Environmental link to autism?

Three new studies identify environmental issues as possible risk factors.

Why does autism happen? Three new studies identify environmental issues as possible risk factors.

A study from the Harvard School of Public Health found that when pregnant women were exposed to high levels of certain air pollutants, such as those from diesel fuel, their risk of having a baby with autism increased by 30 to 50 percent.

A second study, this one from the University of California-Davis, found that women who took iron supplements before getting pregnant or early in pregnancy were 40 percent less likely to have a child with autism.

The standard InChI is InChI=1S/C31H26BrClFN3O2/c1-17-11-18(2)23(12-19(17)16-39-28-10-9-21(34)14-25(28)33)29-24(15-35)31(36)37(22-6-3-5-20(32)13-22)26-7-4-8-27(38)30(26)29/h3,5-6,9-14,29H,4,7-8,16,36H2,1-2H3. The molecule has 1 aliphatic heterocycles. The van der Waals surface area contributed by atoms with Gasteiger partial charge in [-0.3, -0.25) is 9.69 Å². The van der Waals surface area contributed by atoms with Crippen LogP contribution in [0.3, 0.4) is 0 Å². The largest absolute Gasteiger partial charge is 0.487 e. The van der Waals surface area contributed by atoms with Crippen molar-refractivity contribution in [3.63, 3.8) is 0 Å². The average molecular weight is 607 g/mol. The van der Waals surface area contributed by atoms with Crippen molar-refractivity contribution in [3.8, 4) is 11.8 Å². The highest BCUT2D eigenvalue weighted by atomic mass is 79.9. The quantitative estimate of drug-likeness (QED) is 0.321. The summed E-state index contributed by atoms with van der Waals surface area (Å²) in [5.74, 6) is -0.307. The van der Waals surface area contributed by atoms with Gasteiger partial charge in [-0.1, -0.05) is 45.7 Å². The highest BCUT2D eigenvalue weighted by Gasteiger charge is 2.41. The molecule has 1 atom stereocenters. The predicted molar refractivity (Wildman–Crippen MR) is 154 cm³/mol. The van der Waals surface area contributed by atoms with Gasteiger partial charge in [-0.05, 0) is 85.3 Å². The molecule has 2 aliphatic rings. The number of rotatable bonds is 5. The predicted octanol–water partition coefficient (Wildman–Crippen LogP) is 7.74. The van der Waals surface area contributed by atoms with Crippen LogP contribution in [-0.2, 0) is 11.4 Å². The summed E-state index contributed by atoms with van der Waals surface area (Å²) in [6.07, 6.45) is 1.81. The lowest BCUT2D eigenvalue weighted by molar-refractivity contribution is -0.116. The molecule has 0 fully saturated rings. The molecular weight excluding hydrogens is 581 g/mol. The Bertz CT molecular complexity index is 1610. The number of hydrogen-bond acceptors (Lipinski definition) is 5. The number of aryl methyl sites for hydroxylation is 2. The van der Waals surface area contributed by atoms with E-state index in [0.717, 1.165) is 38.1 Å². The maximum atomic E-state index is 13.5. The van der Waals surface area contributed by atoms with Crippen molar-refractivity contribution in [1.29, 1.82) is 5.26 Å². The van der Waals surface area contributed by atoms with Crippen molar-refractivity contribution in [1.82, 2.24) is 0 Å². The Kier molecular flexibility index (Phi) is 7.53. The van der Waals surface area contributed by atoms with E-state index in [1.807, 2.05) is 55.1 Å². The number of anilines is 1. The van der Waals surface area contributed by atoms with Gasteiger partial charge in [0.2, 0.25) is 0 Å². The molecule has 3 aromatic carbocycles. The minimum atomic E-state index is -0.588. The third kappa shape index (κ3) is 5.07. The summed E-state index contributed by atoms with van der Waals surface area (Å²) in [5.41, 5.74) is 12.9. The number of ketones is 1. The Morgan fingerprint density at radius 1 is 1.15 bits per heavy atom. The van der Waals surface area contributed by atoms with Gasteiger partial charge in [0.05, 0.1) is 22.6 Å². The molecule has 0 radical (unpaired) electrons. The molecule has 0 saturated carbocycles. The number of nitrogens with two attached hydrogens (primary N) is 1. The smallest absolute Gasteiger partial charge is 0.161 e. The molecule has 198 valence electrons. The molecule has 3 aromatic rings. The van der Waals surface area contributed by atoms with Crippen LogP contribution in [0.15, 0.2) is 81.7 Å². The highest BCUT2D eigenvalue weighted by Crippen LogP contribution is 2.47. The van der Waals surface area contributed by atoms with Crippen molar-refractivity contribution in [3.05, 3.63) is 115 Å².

In a third study, also from UC-Davis, a link was found between a woman’s exposure to household insecticides during pregnancy and her risk of having a child with autism. The Centers for Disease Control and Prevention says at least one in 50 U.S. children will be affected by autism or a related disorder.

Finding out what causes autism is the first big step toward preventing it. For more, go to: http://www.advisory.com/Daily-Briefing/2013/05/06/Three-studies-link-autism-to-environmental-factors

–Jackie Hays


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